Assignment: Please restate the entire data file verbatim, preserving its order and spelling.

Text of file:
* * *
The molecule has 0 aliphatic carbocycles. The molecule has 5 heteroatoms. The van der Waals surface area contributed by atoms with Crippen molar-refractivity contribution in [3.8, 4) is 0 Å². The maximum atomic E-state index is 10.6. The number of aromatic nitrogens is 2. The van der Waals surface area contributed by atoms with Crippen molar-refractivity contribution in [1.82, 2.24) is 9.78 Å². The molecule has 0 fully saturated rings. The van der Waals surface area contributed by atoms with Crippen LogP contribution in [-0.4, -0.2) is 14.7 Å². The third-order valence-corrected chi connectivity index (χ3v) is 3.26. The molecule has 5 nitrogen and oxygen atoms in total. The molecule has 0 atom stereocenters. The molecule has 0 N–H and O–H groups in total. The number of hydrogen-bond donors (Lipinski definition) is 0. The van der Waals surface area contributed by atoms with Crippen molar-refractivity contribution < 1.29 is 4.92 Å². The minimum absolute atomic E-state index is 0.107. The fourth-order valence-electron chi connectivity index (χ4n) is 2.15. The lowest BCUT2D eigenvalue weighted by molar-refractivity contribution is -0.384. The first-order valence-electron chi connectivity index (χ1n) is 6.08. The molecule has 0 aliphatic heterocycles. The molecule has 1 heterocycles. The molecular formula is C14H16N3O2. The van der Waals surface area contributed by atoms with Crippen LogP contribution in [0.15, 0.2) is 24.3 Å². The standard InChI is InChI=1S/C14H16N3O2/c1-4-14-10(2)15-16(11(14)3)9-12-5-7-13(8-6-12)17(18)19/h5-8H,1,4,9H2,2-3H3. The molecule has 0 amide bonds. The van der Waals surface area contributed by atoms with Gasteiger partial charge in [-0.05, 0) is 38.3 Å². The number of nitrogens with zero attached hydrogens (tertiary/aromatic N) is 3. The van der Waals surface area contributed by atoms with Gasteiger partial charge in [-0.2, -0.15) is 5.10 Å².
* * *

The molecule has 0 aliphatic carbocycles. The molecule has 5 heteroatoms. The van der Waals surface area contributed by atoms with Crippen molar-refractivity contribution in [3.8, 4) is 0 Å². The maximum atomic E-state index is 10.6. The number of aromatic nitrogens is 2. The van der Waals surface area contributed by atoms with Crippen molar-refractivity contribution in [1.82, 2.24) is 9.78 Å². The molecule has 0 fully saturated rings. The van der Waals surface area contributed by atoms with Crippen LogP contribution in [-0.4, -0.2) is 14.7 Å². The third-order valence-corrected chi connectivity index (χ3v) is 3.26. The molecule has 5 nitrogen and oxygen atoms in total. The molecule has 0 atom stereocenters. The molecule has 0 N–H and O–H groups in total. The number of hydrogen-bond donors (Lipinski definition) is 0. The van der Waals surface area contributed by atoms with Crippen molar-refractivity contribution < 1.29 is 4.92 Å². The minimum absolute atomic E-state index is 0.107. The fourth-order valence-electron chi connectivity index (χ4n) is 2.15. The lowest BCUT2D eigenvalue weighted by molar-refractivity contribution is -0.384. The first-order valence-electron chi connectivity index (χ1n) is 6.08. The molecule has 0 aliphatic heterocycles. The molecule has 1 heterocycles. The molecular formula is C14H16N3O2. The van der Waals surface area contributed by atoms with Crippen LogP contribution in [0.15, 0.2) is 24.3 Å². The standard InChI is InChI=1S/C14H16N3O2/c1-4-14-10(2)15-16(11(14)3)9-12-5-7-13(8-6-12)17(18)19/h5-8H,1,4,9H2,2-3H3. The molecule has 0 amide bonds. The van der Waals surface area contributed by atoms with Gasteiger partial charge in [-0.05, 0) is 38.3 Å². The number of nitrogens with zero attached hydrogens (tertiary/aromatic N) is 3. The van der Waals surface area contributed by atoms with Gasteiger partial charge in [-0.2, -0.15) is 5.10 Å².